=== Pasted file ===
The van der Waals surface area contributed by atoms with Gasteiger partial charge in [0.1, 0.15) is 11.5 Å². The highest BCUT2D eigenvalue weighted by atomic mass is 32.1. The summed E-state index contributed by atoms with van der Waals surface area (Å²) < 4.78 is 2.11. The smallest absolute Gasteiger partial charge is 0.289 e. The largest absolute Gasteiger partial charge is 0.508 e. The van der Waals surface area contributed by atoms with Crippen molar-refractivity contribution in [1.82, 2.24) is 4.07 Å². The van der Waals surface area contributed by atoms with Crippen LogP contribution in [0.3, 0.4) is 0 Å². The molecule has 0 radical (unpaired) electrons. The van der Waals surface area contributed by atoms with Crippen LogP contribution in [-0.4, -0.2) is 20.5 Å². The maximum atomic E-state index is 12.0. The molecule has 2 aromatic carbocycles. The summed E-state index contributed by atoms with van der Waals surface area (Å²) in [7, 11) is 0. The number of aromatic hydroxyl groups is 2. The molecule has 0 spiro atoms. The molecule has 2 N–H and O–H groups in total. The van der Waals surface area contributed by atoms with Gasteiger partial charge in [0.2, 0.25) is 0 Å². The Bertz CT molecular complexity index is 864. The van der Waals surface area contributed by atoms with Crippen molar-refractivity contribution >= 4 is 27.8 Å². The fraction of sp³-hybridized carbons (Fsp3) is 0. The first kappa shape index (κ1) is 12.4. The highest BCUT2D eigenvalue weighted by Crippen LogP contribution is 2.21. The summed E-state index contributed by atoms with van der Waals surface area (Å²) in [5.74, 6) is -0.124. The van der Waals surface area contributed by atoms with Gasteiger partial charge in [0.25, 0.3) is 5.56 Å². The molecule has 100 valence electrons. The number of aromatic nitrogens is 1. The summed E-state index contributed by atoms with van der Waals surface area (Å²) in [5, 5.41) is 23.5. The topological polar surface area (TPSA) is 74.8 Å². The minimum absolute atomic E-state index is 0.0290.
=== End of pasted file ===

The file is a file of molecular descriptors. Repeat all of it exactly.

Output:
The van der Waals surface area contributed by atoms with Gasteiger partial charge in [0.1, 0.15) is 11.5 Å². The highest BCUT2D eigenvalue weighted by atomic mass is 32.1. The summed E-state index contributed by atoms with van der Waals surface area (Å²) < 4.78 is 2.11. The smallest absolute Gasteiger partial charge is 0.289 e. The largest absolute Gasteiger partial charge is 0.508 e. The van der Waals surface area contributed by atoms with Crippen molar-refractivity contribution in [1.82, 2.24) is 4.07 Å². The van der Waals surface area contributed by atoms with Crippen LogP contribution in [0.3, 0.4) is 0 Å². The molecule has 0 radical (unpaired) electrons. The van der Waals surface area contributed by atoms with Crippen LogP contribution in [-0.4, -0.2) is 20.5 Å². The maximum atomic E-state index is 12.0. The molecule has 2 aromatic carbocycles. The summed E-state index contributed by atoms with van der Waals surface area (Å²) in [7, 11) is 0. The number of aromatic hydroxyl groups is 2. The molecule has 0 spiro atoms. The molecule has 2 N–H and O–H groups in total. The van der Waals surface area contributed by atoms with Gasteiger partial charge in [0.2, 0.25) is 0 Å². The Bertz CT molecular complexity index is 864. The van der Waals surface area contributed by atoms with Crippen molar-refractivity contribution >= 4 is 27.8 Å². The fraction of sp³-hybridized carbons (Fsp3) is 0. The first kappa shape index (κ1) is 12.4. The highest BCUT2D eigenvalue weighted by Crippen LogP contribution is 2.21. The summed E-state index contributed by atoms with van der Waals surface area (Å²) in [5.74, 6) is -0.124. The van der Waals surface area contributed by atoms with Gasteiger partial charge in [0.25, 0.3) is 5.56 Å². The molecule has 100 valence electrons. The number of aromatic nitrogens is 1. The summed E-state index contributed by atoms with van der Waals surface area (Å²) in [5, 5.41) is 23.5. The topological polar surface area (TPSA) is 74.8 Å². The minimum absolute atomic E-state index is 0.0290.